Four Dog Breeds of Shakespeare

It would surprise few of us to learn that given the breed’s antiquity, the Greyhound was mentioned by Shakespeare in Henry V, but it wasn’t the only purebred dog to which Shakespeare made reference. In Two Gentleman of Verona:

Scene I. Milan. The Duke’s palace. Enter Duke, Thurio, and Proteus: 

I am but a fool, look you; and yet I have the wit to
think my master is a kind of a knave: but that’s
all one, if he be but one knave. He lives not now
that knows me to be in love; yet I am in love; but a
team of horse shall not pluck that from me; nor who
’tis I love; and yet ’tis a woman; but what woman, I
will not tell myself; and yet ’tis a milkmaid; yet
’tis not a maid, for she hath had gossips; yet ’tis
a maid, for she is her master’s maid, and serves for
wages. She hath more qualities than a water-spaniel;
which is much in a bare Christian.

The breed to which Shakespeare referred was the Irish Water Spaniel.

Since the original posting, we’ve heard from Basset Hound enthusiasts who pointed out, “Not so fast.” To wit:

From “A Midsummer Night’s Dream”

“My hounds are bred out of the Spartan kind,
So flewed, so sanded, and their heads are hung
With ears that sweep away the morning dew,
Crook-kneed, and dew-lapped like Thessalian bulls,
Slow in pursuit, but matched in mouth like bells,
Each under each. A cry more tunable
Was never hollaed to, nor cheered with horn,
In Crete, in Sparta, nor in Thessaly.
Judge when you hear.”

It’s suggested that the claim refers to the French forebears of the Basset Hound (since the Basset Hound, per se, didn’t exist as a distinct breed until the 1800’s).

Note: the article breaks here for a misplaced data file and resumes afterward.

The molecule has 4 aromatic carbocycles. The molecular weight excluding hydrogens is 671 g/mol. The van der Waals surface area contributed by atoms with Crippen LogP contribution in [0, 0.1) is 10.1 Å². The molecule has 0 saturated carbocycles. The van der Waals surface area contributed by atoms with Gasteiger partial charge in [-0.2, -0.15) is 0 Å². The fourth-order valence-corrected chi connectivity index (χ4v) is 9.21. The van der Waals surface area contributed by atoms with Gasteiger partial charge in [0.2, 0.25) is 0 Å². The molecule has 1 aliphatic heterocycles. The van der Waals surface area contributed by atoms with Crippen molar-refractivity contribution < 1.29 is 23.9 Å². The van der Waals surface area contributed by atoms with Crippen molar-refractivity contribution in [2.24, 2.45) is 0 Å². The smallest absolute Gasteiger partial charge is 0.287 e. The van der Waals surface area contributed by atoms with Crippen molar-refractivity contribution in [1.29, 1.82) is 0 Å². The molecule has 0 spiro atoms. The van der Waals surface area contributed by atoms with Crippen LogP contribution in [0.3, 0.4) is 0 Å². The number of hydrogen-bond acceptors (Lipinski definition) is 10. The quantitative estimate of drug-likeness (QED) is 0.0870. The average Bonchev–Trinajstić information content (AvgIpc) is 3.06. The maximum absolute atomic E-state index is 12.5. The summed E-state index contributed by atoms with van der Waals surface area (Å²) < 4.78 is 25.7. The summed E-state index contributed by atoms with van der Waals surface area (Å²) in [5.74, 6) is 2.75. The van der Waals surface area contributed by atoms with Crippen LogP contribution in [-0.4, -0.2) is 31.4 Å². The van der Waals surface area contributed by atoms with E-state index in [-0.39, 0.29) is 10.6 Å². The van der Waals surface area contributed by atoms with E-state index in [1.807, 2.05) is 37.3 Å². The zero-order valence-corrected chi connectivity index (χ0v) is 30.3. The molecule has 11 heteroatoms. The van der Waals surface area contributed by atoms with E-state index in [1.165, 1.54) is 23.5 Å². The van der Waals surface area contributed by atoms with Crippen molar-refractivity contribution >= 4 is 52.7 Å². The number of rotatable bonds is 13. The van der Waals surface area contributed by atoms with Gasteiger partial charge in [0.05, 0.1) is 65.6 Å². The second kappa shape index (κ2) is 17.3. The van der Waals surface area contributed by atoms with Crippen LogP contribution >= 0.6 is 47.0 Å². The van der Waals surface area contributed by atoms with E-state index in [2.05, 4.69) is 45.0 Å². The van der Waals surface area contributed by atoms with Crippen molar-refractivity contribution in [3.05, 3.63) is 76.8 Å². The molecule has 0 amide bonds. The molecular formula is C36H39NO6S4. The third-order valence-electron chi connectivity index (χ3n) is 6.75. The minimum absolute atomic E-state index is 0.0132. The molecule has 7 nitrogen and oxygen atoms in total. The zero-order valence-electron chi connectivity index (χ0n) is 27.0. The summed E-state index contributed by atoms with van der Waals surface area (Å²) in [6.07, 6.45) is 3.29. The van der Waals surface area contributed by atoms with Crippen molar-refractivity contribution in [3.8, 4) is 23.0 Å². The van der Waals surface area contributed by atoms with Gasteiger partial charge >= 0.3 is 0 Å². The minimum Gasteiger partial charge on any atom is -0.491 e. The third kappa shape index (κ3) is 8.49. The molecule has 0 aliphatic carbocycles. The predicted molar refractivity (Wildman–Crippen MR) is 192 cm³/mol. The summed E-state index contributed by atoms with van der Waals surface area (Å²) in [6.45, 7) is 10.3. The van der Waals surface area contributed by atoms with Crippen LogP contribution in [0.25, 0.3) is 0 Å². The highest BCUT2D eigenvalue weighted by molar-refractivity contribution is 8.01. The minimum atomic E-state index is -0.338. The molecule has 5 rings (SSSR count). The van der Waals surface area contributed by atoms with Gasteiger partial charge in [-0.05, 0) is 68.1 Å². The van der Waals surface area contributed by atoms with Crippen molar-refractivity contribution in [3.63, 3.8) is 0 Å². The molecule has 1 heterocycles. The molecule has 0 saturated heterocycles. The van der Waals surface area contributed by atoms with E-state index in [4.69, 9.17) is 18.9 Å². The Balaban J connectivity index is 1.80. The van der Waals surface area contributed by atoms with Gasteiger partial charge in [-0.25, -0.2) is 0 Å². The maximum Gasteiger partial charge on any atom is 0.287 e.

But wait! Since making the last edit to include the Basset Hound, we were advised there William (Shakespeare) mentioned a fourth breed in Henry V, Scene II, Act 1

“Pish for thee, Iceland dog! thou prick-ear’d cur of Iceland!”

Image of Irish water Spaniel appeared in Stonehenge’s The Dogs of the British Islands, Being a Series of Articles and Letters by Various Contributors, Reprinted from the “Field” Newspaper (1872).

18 thoughts on “Four Dog Breeds of Shakespeare”

    • LOL, Karen, no doubt William would love to have taken credit for that one, but you got us wondering about the quote which lead us to this:

      The original source of the quote “Absence makes the heart grow fonder” is unknown. The phrase was first published in Francis Davison’s Poetical Rhapsody in 1602, where the words appear as the first phrase of a poem in the edition. However, the author of this poem was anonymous, and the identity of the writer remains unknown to this day.

      The first known writer to pen these words was Thomas Haynes Bayly in 1844 in his ballad entitled the “Isle of Beauty.” Even in modern times, the phrase “Absence makes the heart grow fonder” continues to have a profound place in and effect on society.

      Interesting, eh? No mention of Iceland dog, however. Shoulda.

      • I was playing with words, lamenting the absence of the Icelandic sheepdog in your dogs of Shakespeare. lol. William did indeed mention the Iceland dog, in Henry V, Scene II, Act 1

        “Pish for thee, Iceland dog! thou prick-ear’d cur of Iceland!”

        • Wow, Karen, this is awesome! LOL, we’ll rename the post (again), and edit it to include your information. NPDD friends are so smart!

          • 😀

            I hear a sound like an auctioneer: “We have four, four, four, do I hear five? Anyone? Five?”

          • LOL, Karen, we can hear it too!!!

    • Re Water Spaniels, Shakespeare does not specify Irish and there were also English water spaniels at that time. Long since gone as a breed but it is more likely that English was what he was referencing.